Did you know, for example, that 68 per cent of adult men are obese? Or that only 42 per cent do enough physical activity each week? Or that 48 per cent are living with, or recovering from, a mental health condition?
Maybe these facts, from the University of Western Sydney’s Men’s Health Information and Resource Centre, surprise you. Maybe they don’t. After all, we all know someone carrying a bit of a beer belly. And perhaps we’re guilty ourselves of not taking enough exercise.
But the important thing is we need to take time to talk about these issues, so we can start to bring about positive change and also — certainly in the case of mental health — reduce unhelpful stigma.
That time is now! June 15 to 21 is Men’s Health Week in Australia.
At Chorus, we’ll be marking the occasion by giving the hundreds of men who work with us, either as staff or as volunteers, just that little bit extra attention. Our lead people and culture specialist, Peta Chaytor, said it was particularly important at this time, because of the extra stresses people had been experiencing in response to the coronavirus pandemic.
“I think that’s really impacted a lot of people’s mental health, so I think this will be a really opportune time to ask the question, ‘are you OK?’ ” she said. “So I think we’ll definitely be promoting that message again and really putting a lot of mental health support into men’s health week.”
Take time out to talk this Men’s Health Week
Peta said Chorus team leaders are always encouraged to talk to their teams, to be aware of how everyone might be feeling. Some members of staff are even specially trained in mental health first aid.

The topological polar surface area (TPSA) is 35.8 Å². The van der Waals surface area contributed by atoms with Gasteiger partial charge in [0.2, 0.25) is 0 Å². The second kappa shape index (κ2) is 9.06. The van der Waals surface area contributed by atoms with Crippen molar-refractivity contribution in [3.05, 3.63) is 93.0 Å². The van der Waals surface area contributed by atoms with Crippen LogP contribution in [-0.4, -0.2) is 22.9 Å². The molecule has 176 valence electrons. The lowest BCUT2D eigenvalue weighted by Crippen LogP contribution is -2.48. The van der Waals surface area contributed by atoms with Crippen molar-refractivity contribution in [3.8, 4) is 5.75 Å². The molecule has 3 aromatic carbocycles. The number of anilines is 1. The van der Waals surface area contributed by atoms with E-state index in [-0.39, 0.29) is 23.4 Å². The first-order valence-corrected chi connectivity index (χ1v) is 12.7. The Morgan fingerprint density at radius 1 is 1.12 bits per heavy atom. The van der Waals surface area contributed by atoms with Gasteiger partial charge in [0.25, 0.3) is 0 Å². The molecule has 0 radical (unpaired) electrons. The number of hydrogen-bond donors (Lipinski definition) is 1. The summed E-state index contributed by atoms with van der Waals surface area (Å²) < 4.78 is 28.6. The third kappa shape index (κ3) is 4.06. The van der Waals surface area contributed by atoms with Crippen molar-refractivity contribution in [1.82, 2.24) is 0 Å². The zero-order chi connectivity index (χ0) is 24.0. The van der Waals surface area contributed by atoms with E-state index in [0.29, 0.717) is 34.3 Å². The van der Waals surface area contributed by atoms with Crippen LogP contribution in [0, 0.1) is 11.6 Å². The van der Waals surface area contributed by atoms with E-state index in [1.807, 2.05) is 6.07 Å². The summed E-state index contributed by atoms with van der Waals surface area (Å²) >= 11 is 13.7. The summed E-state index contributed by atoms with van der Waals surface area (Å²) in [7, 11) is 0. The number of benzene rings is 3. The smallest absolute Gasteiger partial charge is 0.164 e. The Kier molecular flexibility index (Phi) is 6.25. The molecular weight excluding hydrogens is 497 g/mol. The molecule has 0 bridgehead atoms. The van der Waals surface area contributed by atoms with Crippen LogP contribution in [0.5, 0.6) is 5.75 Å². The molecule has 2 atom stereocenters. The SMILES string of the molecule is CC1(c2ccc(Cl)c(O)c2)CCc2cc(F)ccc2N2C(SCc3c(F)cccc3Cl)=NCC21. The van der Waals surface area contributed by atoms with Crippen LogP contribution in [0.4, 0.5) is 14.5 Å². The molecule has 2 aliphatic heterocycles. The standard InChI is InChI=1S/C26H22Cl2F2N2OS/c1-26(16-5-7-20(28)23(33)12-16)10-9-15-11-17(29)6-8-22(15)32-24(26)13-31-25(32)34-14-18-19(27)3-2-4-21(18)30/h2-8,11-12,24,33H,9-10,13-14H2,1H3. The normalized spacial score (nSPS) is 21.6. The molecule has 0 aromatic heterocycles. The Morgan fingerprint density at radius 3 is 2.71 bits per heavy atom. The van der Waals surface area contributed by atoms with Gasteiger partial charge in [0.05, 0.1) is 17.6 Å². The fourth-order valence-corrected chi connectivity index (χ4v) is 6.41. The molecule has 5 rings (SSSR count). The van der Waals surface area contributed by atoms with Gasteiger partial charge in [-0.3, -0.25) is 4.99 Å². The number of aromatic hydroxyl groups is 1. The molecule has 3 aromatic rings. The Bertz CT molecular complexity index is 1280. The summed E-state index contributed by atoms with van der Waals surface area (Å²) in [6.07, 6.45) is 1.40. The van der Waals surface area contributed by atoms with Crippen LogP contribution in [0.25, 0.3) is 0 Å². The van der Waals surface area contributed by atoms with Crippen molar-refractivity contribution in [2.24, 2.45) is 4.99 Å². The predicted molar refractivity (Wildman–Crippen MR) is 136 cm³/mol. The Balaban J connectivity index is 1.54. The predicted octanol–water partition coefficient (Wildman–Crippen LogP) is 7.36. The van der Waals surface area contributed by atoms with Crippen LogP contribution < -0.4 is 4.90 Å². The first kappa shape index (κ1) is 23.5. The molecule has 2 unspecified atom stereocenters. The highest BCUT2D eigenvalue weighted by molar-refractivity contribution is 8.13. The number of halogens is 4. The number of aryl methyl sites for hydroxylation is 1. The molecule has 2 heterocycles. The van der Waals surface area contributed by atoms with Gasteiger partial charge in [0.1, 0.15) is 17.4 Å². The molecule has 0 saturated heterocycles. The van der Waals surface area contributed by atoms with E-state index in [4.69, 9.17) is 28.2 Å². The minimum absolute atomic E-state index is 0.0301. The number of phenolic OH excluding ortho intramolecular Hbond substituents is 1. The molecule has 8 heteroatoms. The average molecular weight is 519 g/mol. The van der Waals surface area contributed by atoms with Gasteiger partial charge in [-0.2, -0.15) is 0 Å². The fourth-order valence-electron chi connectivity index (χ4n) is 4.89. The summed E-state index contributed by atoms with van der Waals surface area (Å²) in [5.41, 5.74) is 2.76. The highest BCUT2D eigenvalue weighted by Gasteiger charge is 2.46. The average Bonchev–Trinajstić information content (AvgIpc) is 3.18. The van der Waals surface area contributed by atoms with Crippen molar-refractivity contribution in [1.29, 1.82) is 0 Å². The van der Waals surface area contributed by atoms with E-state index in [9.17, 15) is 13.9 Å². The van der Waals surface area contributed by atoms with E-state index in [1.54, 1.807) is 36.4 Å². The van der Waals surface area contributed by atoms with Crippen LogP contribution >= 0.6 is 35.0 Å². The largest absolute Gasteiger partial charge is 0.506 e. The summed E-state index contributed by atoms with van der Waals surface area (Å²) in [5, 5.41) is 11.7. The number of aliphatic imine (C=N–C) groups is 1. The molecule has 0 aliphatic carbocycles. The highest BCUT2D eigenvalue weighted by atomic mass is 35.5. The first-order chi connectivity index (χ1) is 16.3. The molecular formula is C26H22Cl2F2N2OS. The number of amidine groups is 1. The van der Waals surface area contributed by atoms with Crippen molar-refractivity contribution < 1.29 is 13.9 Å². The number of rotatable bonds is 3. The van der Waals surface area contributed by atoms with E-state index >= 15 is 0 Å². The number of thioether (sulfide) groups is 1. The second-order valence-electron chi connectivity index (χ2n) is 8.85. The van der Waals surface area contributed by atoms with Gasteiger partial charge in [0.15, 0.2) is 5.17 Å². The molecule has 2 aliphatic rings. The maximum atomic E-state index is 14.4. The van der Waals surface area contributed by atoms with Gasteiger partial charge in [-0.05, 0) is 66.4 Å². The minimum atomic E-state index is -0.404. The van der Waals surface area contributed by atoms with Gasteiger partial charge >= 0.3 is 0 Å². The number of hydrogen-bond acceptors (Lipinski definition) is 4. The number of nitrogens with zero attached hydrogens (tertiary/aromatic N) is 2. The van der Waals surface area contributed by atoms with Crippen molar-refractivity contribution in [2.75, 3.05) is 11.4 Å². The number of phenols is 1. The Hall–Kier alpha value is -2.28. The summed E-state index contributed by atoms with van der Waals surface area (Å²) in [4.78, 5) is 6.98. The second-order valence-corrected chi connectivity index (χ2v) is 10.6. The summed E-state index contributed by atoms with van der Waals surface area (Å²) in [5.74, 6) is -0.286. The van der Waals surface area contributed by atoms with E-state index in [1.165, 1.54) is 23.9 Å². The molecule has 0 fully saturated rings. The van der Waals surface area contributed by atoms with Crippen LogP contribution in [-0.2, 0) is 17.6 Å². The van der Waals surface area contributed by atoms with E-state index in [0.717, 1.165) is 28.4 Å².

“We’ve been trained to pick up little cues when we’re talking to people, to pay attention if we think something doesn’t quite sound right,” she said. “I think that’s a really important thing to have because quite often that will then lead to other conversations and then things are identified where people might need support — particularly men, because they often don’t come forward and speak up.”
According to the Men’s Health Information and Resource Centre, men’s health is often thought about in terms of male-specific reproductive health, like prostate cancer and erectile dysfunction, or around topics like suicide. But men’s health is about much more than that, and the centre’s advocates argue men’s health should be about wellness, not just illness — about prevention, not just cures.
Help is always available, even when it’s not Men’s Health Week
That’s an idea we’ve put into practice at Chorus. Peta said Chorus staff members have access to an Employee Assistance Program, provided by a third-party organisation, which does regular wellness checks with the team.
“We’ve had some really good outcomes from there,” she said. “(The provider has) identified, through the wellness check, staff that have been at-risk. Maybe they’re not traveling so well, so we put additional support in place. They’ll even on-refer them to other programs, and they’ll check in with them regularly.”
Sometimes, the support from Chorus comes in the form of a lovely little surprise.
“We also have this really great program called Little Box of Happiness,” Peta said.
“It’s all about wellbeing. Rather than sending someone flowers, it’s actually a box with things like a feel-good book, perhaps a cup with ‘happy’ written on it, some tea… things like that. We might send it out to staff members who are struggling either physically or mentally. It’s just a really nice little box. We quite often send those out.”